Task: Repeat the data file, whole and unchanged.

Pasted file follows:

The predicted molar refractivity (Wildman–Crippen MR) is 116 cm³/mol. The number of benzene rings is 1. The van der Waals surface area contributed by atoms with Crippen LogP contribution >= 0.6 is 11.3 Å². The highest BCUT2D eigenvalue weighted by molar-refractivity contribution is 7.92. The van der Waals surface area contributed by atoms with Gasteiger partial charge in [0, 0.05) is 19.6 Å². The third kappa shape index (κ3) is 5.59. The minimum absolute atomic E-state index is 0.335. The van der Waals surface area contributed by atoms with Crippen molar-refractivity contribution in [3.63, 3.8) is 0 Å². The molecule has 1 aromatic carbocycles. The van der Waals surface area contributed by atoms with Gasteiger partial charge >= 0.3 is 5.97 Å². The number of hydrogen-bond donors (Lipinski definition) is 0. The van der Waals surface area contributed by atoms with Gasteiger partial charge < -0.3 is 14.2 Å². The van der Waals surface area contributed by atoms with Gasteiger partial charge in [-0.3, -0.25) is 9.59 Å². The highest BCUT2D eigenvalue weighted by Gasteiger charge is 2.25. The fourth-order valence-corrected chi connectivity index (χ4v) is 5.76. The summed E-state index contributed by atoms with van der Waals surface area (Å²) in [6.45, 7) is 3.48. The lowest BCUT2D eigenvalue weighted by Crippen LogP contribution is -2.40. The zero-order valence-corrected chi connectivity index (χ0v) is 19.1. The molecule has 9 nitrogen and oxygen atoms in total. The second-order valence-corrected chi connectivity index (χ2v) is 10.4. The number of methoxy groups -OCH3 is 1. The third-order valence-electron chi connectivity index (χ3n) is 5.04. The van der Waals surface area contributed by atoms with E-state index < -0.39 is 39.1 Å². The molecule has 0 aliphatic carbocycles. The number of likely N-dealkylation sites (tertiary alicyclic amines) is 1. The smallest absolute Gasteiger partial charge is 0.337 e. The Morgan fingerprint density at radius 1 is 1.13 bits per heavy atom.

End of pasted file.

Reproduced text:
The predicted molar refractivity (Wildman–Crippen MR) is 116 cm³/mol. The number of benzene rings is 1. The van der Waals surface area contributed by atoms with Crippen LogP contribution >= 0.6 is 11.3 Å². The highest BCUT2D eigenvalue weighted by molar-refractivity contribution is 7.92. The van der Waals surface area contributed by atoms with Gasteiger partial charge in [0, 0.05) is 19.6 Å². The third kappa shape index (κ3) is 5.59. The minimum absolute atomic E-state index is 0.335. The van der Waals surface area contributed by atoms with Crippen molar-refractivity contribution in [3.63, 3.8) is 0 Å². The molecule has 1 aromatic carbocycles. The van der Waals surface area contributed by atoms with Gasteiger partial charge >= 0.3 is 5.97 Å². The number of hydrogen-bond donors (Lipinski definition) is 0. The van der Waals surface area contributed by atoms with Gasteiger partial charge < -0.3 is 14.2 Å². The van der Waals surface area contributed by atoms with Gasteiger partial charge in [-0.3, -0.25) is 9.59 Å². The highest BCUT2D eigenvalue weighted by Gasteiger charge is 2.25. The fourth-order valence-corrected chi connectivity index (χ4v) is 5.76. The summed E-state index contributed by atoms with van der Waals surface area (Å²) in [6.45, 7) is 3.48. The lowest BCUT2D eigenvalue weighted by Crippen LogP contribution is -2.40. The zero-order valence-corrected chi connectivity index (χ0v) is 19.1. The molecule has 9 nitrogen and oxygen atoms in total. The second-order valence-corrected chi connectivity index (χ2v) is 10.4. The number of methoxy groups -OCH3 is 1. The third-order valence-electron chi connectivity index (χ3n) is 5.04. The van der Waals surface area contributed by atoms with E-state index < -0.39 is 39.1 Å². The molecule has 0 aliphatic carbocycles. The number of likely N-dealkylation sites (tertiary alicyclic amines) is 1. The smallest absolute Gasteiger partial charge is 0.337 e. The Morgan fingerprint density at radius 1 is 1.13 bits per heavy atom.